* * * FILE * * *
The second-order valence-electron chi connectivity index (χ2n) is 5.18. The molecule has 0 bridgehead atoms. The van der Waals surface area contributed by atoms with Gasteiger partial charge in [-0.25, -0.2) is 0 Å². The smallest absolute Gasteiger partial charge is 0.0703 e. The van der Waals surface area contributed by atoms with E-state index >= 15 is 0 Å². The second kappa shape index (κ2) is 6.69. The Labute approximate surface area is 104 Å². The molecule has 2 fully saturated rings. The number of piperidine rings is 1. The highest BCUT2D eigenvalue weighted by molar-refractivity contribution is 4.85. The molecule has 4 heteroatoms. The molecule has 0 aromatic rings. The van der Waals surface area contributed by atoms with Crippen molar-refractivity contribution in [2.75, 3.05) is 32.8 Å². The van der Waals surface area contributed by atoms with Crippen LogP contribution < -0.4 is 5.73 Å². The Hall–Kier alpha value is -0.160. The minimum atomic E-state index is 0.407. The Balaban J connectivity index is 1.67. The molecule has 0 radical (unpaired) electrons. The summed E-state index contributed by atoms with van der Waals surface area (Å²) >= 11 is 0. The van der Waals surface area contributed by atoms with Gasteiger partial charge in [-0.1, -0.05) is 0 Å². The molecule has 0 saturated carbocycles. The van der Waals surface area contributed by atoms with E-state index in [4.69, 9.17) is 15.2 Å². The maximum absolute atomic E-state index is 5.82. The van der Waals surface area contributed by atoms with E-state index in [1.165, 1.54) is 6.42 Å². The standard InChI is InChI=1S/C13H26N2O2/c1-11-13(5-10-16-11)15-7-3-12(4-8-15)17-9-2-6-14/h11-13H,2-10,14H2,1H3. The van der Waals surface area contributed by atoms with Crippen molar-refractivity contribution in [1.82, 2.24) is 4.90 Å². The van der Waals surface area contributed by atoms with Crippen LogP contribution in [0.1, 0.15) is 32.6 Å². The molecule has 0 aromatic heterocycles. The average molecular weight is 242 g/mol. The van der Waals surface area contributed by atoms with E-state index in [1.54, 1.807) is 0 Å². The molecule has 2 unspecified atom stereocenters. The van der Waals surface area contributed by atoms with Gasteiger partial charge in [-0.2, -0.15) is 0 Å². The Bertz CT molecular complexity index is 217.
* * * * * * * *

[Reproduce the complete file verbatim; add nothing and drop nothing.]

The second-order valence-electron chi connectivity index (χ2n) is 5.18. The molecule has 0 bridgehead atoms. The van der Waals surface area contributed by atoms with Gasteiger partial charge in [-0.25, -0.2) is 0 Å². The smallest absolute Gasteiger partial charge is 0.0703 e. The van der Waals surface area contributed by atoms with E-state index >= 15 is 0 Å². The second kappa shape index (κ2) is 6.69. The Labute approximate surface area is 104 Å². The molecule has 2 fully saturated rings. The number of piperidine rings is 1. The highest BCUT2D eigenvalue weighted by molar-refractivity contribution is 4.85. The molecule has 4 heteroatoms. The molecule has 0 aromatic rings. The van der Waals surface area contributed by atoms with Crippen molar-refractivity contribution in [2.75, 3.05) is 32.8 Å². The van der Waals surface area contributed by atoms with Crippen LogP contribution < -0.4 is 5.73 Å². The Hall–Kier alpha value is -0.160. The minimum atomic E-state index is 0.407. The Balaban J connectivity index is 1.67. The molecule has 0 radical (unpaired) electrons. The summed E-state index contributed by atoms with van der Waals surface area (Å²) >= 11 is 0. The van der Waals surface area contributed by atoms with Gasteiger partial charge in [-0.1, -0.05) is 0 Å². The molecule has 0 saturated carbocycles. The van der Waals surface area contributed by atoms with E-state index in [4.69, 9.17) is 15.2 Å². The maximum absolute atomic E-state index is 5.82. The van der Waals surface area contributed by atoms with E-state index in [1.165, 1.54) is 6.42 Å². The standard InChI is InChI=1S/C13H26N2O2/c1-11-13(5-10-16-11)15-7-3-12(4-8-15)17-9-2-6-14/h11-13H,2-10,14H2,1H3. The van der Waals surface area contributed by atoms with Crippen molar-refractivity contribution in [1.82, 2.24) is 4.90 Å². The van der Waals surface area contributed by atoms with Crippen LogP contribution in [0.1, 0.15) is 32.6 Å². The molecule has 0 aromatic heterocycles. The average molecular weight is 242 g/mol. The van der Waals surface area contributed by atoms with E-state index in [1.54, 1.807) is 0 Å². The molecule has 2 unspecified atom stereocenters. The van der Waals surface area contributed by atoms with Gasteiger partial charge in [-0.2, -0.15) is 0 Å². The Bertz CT molecular complexity index is 217.